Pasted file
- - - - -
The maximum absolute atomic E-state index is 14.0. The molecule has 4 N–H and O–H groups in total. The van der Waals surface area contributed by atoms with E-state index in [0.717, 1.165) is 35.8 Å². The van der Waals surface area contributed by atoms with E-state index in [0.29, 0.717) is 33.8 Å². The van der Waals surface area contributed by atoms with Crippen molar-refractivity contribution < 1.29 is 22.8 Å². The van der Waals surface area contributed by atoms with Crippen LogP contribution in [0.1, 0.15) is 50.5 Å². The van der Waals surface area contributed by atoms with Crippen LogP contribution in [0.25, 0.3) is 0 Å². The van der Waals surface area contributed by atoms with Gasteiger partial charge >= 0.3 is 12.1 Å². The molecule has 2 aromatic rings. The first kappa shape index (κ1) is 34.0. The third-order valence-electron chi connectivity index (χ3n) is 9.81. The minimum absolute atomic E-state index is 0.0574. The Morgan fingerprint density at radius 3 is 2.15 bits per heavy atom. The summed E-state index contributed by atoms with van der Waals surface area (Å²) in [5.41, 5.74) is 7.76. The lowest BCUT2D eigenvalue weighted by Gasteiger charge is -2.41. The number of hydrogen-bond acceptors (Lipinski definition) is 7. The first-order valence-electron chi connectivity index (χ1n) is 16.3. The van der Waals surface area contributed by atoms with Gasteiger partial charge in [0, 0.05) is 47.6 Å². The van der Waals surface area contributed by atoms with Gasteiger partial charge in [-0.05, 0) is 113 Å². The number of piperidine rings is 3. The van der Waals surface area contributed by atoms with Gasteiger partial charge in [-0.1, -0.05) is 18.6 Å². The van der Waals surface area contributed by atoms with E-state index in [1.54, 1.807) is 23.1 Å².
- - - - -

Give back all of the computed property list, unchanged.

The maximum absolute atomic E-state index is 14.0. The molecule has 4 N–H and O–H groups in total. The van der Waals surface area contributed by atoms with E-state index in [0.717, 1.165) is 35.8 Å². The van der Waals surface area contributed by atoms with E-state index in [0.29, 0.717) is 33.8 Å². The van der Waals surface area contributed by atoms with Crippen molar-refractivity contribution < 1.29 is 22.8 Å². The van der Waals surface area contributed by atoms with Crippen LogP contribution in [0.1, 0.15) is 50.5 Å². The van der Waals surface area contributed by atoms with Crippen LogP contribution in [0.25, 0.3) is 0 Å². The van der Waals surface area contributed by atoms with Gasteiger partial charge >= 0.3 is 12.1 Å². The molecule has 2 aromatic rings. The first kappa shape index (κ1) is 34.0. The third-order valence-electron chi connectivity index (χ3n) is 9.81. The minimum absolute atomic E-state index is 0.0574. The Morgan fingerprint density at radius 3 is 2.15 bits per heavy atom. The summed E-state index contributed by atoms with van der Waals surface area (Å²) in [5.41, 5.74) is 7.76. The lowest BCUT2D eigenvalue weighted by Gasteiger charge is -2.41. The number of hydrogen-bond acceptors (Lipinski definition) is 7. The first-order valence-electron chi connectivity index (χ1n) is 16.3. The van der Waals surface area contributed by atoms with Gasteiger partial charge in [0, 0.05) is 47.6 Å². The van der Waals surface area contributed by atoms with Gasteiger partial charge in [-0.05, 0) is 113 Å². The number of piperidine rings is 3. The van der Waals surface area contributed by atoms with Gasteiger partial charge in [-0.1, -0.05) is 18.6 Å². The van der Waals surface area contributed by atoms with E-state index in [1.54, 1.807) is 23.1 Å².